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No jobs measure, but 'The Cheeseburger Bill' lives again

MORNING EDITION

Again, nothing here to do with “jobs, jobs, jobs,” but under new legislation, it’s going to be like this: If you’re fat, it’s your fault and you’re not going to be able to sue McDonald’s or Matt’s for all the Juicy Lucys you’ve been pounding down. Paul Demko at Politics in Minnesota reports: “Rep. Dean Urdahl, R-Grove City, who has repeatedly sponsored the legislation over the years, testified that it’s necessary to prohibit frivolous lawsuits and that 23 other states already have enacted similar measures. ‘Simply put if you eat too many cheeseburgers and get fat, you can’t sue the food retailer,’ Urdahl said. ‘This is about personal responsibility and reform.’ But Joel Carlson, a lobbyist for the Minnesota Association for Justice, argued that it’s a solution in search of a problem since no such lawsuits have been filed in the state. ‘This would be the first time in Minnesota history that our Legislature is granting civil immunity,’ Carlson said.”


Steve Sviggum and Laura Brod, two well-known former GOP legislators and a Duluth business executive are the new U of M regents. Jena Ross writes in the Strib: “[S]everal legislators said Sviggum's selection stemmed from a meeting to which DFL legislators were not invited. ‘The process was deeply flawed,’ said Sen. Ron Latz, DFL-St. Louis Park. Republican lawmakers defended the nominees as strong, experienced leaders and said that in the past, DFL majorities made picks that didn't please the other side. DFLers on Monday tried unsuccessfully to bring forward alternative candidates, including Steven Hunter, secretary/treasurer for the AFL-CIO, who was seeking a second term on the board.”

The AFL-CIO wasted no time registering its displeasure with the choices. The labor website Workday Minnesota wrote: “Leaders of the Minnesota AFL-CIO sharply criticized the Minnesota Legislature’s decision to keep a labor representative off the University of Minnesota Board of Regents. This decision breaks with decades of tradition of giving labor a voice on the University’s governing board. ‘The campuses of the University of Minnesota play a key role in educating our state’s workforce and driving business innovation,’ said Minnesota AFL-CIO President Shar Knutson. ‘It’s just plain wrong that working Minnesotans will no longer have a say in how the University is run.’ ... ‘Republican leaders have decided to take the partisan low road and reward their political allies,’ added Knutson.”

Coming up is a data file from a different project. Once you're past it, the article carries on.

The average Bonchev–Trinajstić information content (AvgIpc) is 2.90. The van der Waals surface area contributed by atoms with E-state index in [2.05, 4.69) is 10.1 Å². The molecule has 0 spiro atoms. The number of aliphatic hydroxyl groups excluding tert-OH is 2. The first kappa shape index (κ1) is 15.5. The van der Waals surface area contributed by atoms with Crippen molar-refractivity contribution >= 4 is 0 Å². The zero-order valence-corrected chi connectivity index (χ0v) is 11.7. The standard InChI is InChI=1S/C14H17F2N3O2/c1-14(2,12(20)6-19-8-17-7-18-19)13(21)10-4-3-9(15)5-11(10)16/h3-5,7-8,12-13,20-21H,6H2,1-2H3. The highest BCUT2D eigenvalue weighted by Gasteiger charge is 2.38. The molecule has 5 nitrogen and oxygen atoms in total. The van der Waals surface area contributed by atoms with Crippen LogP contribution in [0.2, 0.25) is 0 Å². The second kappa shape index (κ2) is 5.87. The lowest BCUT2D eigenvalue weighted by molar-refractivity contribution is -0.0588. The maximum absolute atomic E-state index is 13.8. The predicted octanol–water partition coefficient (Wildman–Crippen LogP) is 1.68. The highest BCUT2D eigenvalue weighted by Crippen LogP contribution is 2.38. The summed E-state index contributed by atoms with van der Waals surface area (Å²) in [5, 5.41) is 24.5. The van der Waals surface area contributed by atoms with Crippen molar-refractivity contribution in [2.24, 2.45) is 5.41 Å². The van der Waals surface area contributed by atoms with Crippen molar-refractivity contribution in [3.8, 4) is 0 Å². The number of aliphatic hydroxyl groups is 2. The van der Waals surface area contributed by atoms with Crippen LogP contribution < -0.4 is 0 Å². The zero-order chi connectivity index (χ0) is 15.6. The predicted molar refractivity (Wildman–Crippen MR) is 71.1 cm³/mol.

John Brewer at the PiPress looks into the ongoing mystery of what’s happening to White Bear Lake: “"There's a lot of small issues going around the lake," said Perry Jones, a U.S. Geological Survey hydrologist putting together a $200,000 study proposal on groundwater interactions with White Bear Lake. The de-watering, or removal of water from the ground, will be taken into account as the study — if approved — moves forward. Details about the Metropolitan Council Environmental Services diversion sewer — built from 2006 to 2008 — and the amounts of water pumped away can be found in the records of a little-publicized lawsuit filed in Ramsey County District Court. A company that drilled for the project, Frontier Pipeline, sued the Met Council for more than $4 million, saying the project went over budget due to the excessive water found at depths of about 30 feet. ‘We had eight to 10 times more water than anybody anticipated,’ said Dan Baillargeon, head of Frontier, during the 15-day trial in summer 2009. ‘Everybody was in shock there was that kinda water.' " You'd think when the speedboat and water skier blew out of the pipe they'd have made the connection with the lake.